There are a lot of classifications which do not apply to me: hippie, enviro, hipster, trendy, and beatnik are just a few. While you won’t find me snacking on granola in the nearest park sporting a pair of Birkenstocks anytime soon, that doesn’t mean I don’t care about minimizing the impact I have on the world around me. This is especially of concern while on the road, but there are several ways to minimize our travel impact.
1. Carbon footprint – This is one of the most problematic aspects involved with green travel. Unless you walk to your vacation spot, then you’re going to create a carbon footprint and, in the case of longhaul flights, the footprint may be the size of Sasquatch. The best option is one I have made fun of in the past, purchasing carbon offset credits.
This really is for the committed green traveler and is a sure fire way to assuage your first world guilt. The offsets offer financial support to projects that reduce the emission of greenhouse gases in the short- or long-term. Personally, I’m a little dubious and my jaded view is that we’re making someone very rich through the offsets rather than affecting real change. But, as I said, other than becoming a hermit, this is the only option available to travelers who want to mitigate their carbon impact on the world.
2. Hotels – An area where travel decisions CAN have a real impact on the environment are hotels. Last year I had the opportunity to stay at one of the most eco-friendly, sustainable properties in the world – the Tres Rios Resort in the Riviera Maya, Mexico. The attention to green planning is impressive and can be found in everything from the water supply to how elevators are powered. More importantly, it is clear that the staff are all equally committed to the same sustainable goals as the owners, which is key. To find a hotel that will meet your high environmental standards, it is important to research and ask questions. It is highly unlikely that you’ll be able to find properties as responsible as the Tres Rios around the world, but there are varying degrees of sustainable forethought.
- Ignore the token nods to green travel, like foregoing housekeeping service. This may have a slight impact, but is not really doing that much to help the environment. Rather, it’s an attempt to help the hotel’s public image.
- Ask about their water and energy supplies. Do they have a way to reuse water, rather than just consuming vast quantities from the general supply? How do they reduce energy consumption: low flow showers/toilets, enviro-friendly lighting, alternative energy sources?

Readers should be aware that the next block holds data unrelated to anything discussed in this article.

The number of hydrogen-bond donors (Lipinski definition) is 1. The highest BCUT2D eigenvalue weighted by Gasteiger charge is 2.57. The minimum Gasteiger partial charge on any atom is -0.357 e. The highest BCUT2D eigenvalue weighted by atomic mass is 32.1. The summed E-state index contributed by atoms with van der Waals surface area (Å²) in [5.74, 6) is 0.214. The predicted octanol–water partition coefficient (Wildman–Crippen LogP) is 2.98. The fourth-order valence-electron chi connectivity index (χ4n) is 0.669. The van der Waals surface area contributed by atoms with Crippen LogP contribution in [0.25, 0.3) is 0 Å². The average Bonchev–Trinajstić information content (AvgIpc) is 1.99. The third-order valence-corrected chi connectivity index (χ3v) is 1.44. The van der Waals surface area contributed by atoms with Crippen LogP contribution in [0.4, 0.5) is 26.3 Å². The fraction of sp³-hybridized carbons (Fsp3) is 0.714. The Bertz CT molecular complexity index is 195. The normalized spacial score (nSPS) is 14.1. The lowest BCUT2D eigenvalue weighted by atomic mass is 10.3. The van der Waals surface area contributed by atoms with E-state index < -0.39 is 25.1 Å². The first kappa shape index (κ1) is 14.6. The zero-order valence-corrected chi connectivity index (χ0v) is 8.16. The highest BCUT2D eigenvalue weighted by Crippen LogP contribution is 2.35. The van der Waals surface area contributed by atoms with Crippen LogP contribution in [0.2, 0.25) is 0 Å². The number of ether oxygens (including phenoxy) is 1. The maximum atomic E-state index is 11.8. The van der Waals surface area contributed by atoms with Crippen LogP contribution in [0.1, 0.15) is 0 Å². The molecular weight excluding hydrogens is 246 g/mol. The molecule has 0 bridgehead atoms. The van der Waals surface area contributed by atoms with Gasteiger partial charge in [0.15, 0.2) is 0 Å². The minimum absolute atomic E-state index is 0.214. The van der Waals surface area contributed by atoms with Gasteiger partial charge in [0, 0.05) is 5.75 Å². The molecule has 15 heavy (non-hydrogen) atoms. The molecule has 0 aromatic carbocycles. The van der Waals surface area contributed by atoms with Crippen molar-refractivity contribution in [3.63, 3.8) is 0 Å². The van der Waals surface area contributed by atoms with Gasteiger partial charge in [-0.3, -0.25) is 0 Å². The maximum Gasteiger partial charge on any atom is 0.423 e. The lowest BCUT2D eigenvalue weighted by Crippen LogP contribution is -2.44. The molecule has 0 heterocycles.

- Be sure to call and ask the hotel personally about their green initiatives. If you’re met with silence, it’s time to move on. A property with a real commitment to sustainability will be able to recite its accomplishments instantly.
3. Food – Food is one of the most important aspects to travel, not just for sustenance, but for offering a unique glimpse into the region and culture of the travel destination. It’s also a potential pitfall for the serious green traveler. It starts at the hotel, and their own food practices. Do they recycle and compost? Where does their food come from? I spoke with the food and beverage manager for a large, multinational hotel chain on Oahu, Hawaii about their food sources. He told me that until a few years ago, almost all of their food came from the mainland; a tremendous waste of resources. Recent legislation in Hawaii though made it easier for hotels to use local farms, which has revolutionized the way they manage food. Now a majority of their food products come from Hawaii, which is good for the guests (better food), good for the local farmers and good for the planet.
- When looking for food around town, follow the hotel’s example and go local. Eschew large, international restaurants and instead seek out the small locally owned and operated establishments. While it’s more responsible, the experience will also be much more enjoyable.
- If you are feel peckish, ignore the Mars bar and go for fresh fruit or pastries from a local bakery. Once again, you’re helping the community but you’re also helping yourself.
4. Sightseeing – This category overlaps with the realm of responsible tourism, with a focus on cultural impact as well as environmental. From the green perspective, avoid large motor coach groups both for your sanity as well as respect for the environment. Instead look for individual tours or small groups to join for day trips or week long adventures. Also be sure to use and patronize local tour guides or companies, and try to add unconventional sightseeing stops on your trip. While it may be tempting to stop at a large tourist mega-store (not for me, but for some people) instead look for small shops or stalls with products made by people who live in the region. I’ve always had a sneaking suspicion that most of the “local arts and crafts” found in the popular souks actually had “Made in China” stickers affixed to them a few hours earlier. Also make an effort to meet people who live in the area and learn more about them and their lives. This isn’t as hard as one would think; talking about oneself is a universally adored hobby.
It may not always be possible to be a sustainable, green traveler, but with some small tweaks in your travel routine, it is possible to be a little more responsible as you trek around the world.
What are your green travel tips?